House Design For Hot Climates

In most Australian states living further inland means you’ll find yourself subjected to some more intense weather, especially in summer. New home builders in Echuca, or Mildura will know this well already! Especially as temperatures are globally rising and concerns with man-made environmental pollutants are growing, today’s home builders face new challenges in keeping cool in a sustainable way.  Therefore, as part of the criteria for your new house, you might want to consider factoring in design that is able to cope well with extreme temperatures. This is especially so you can reduce rapid fluctuations between hot and cool which can be hazardous to health, if not, quite uncomfortable. Read below for an introduction to bioclimatic housing and how it will work for your next new home.

Housing design that is bioclimatic considers the relationship between the climate, living organisms (us humans) and the form and composition of a building. Paying attention to this therefore, means you’ll end up with a home that has passive solar design, great energy efficiency and uses sustainable means and materials to do so. Reducing the footprint of your home means that less resources will be required to keep up with the consumption of its occupants, such as less electricity use. This translates to lower financial outgoings, something many household budgeters would be happy to hear!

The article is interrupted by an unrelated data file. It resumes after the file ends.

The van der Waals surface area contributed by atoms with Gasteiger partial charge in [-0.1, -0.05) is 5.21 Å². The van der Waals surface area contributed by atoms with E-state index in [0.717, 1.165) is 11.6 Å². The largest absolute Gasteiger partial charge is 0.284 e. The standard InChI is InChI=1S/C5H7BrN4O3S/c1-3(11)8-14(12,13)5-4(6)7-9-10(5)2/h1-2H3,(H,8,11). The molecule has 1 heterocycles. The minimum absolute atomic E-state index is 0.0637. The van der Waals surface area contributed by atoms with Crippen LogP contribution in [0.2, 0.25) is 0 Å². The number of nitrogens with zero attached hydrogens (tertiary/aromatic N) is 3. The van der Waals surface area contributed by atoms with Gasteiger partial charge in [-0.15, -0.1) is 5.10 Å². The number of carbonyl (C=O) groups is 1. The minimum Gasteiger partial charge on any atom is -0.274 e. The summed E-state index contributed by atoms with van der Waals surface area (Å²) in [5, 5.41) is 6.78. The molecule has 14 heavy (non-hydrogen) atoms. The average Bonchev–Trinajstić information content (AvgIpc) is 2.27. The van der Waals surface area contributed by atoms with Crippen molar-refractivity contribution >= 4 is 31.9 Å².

Solar systems that are thermal and photovoltaic systems are common strategies to incorporate when looking to reduce energy use in both summer and winter. Not only this, but shielding your home from the sun is imperative. You might consider using insulation, sun shading and cross ventilation in order to achieve thermal comfort. Although there is a minimum energy efficiency standard required of all of today’s new homes, exceeding the minimum requirements is advisable so you can, at the design stage, reduce the need for active systems to heat and cool the house. Of course, some of this can be retrofitted (such as solar panels) but getting things like orientation, window placement and airflow right from the start is highly advised.

Other options that can provide passive cooling to a residence include basements with cool tubes or earth sheltering. Night ventilation such as a flywheel system might also be considered in order to take in the cooler night area and expel heat gained indoors throughout the day. Water walls, using recycled tank water can also have insulating properties or be used to support an evaporative cooling system. In hotter climates, reducing heat gain should be the primary focus as the energy to expel it exceeds the demand of heating.

A designer experienced in this area may take into account the microclimate of the building that you are preparing to erect. Unlike the inner city’s compact spaces rife with concrete and reflective surfaces, building a detached house can more easily be adapted to complement the your site’s condition. Following sufficient analysis, things such as landscaping, atriums and rain gardens might be incorporated to enhance the microclimate that you are working with.

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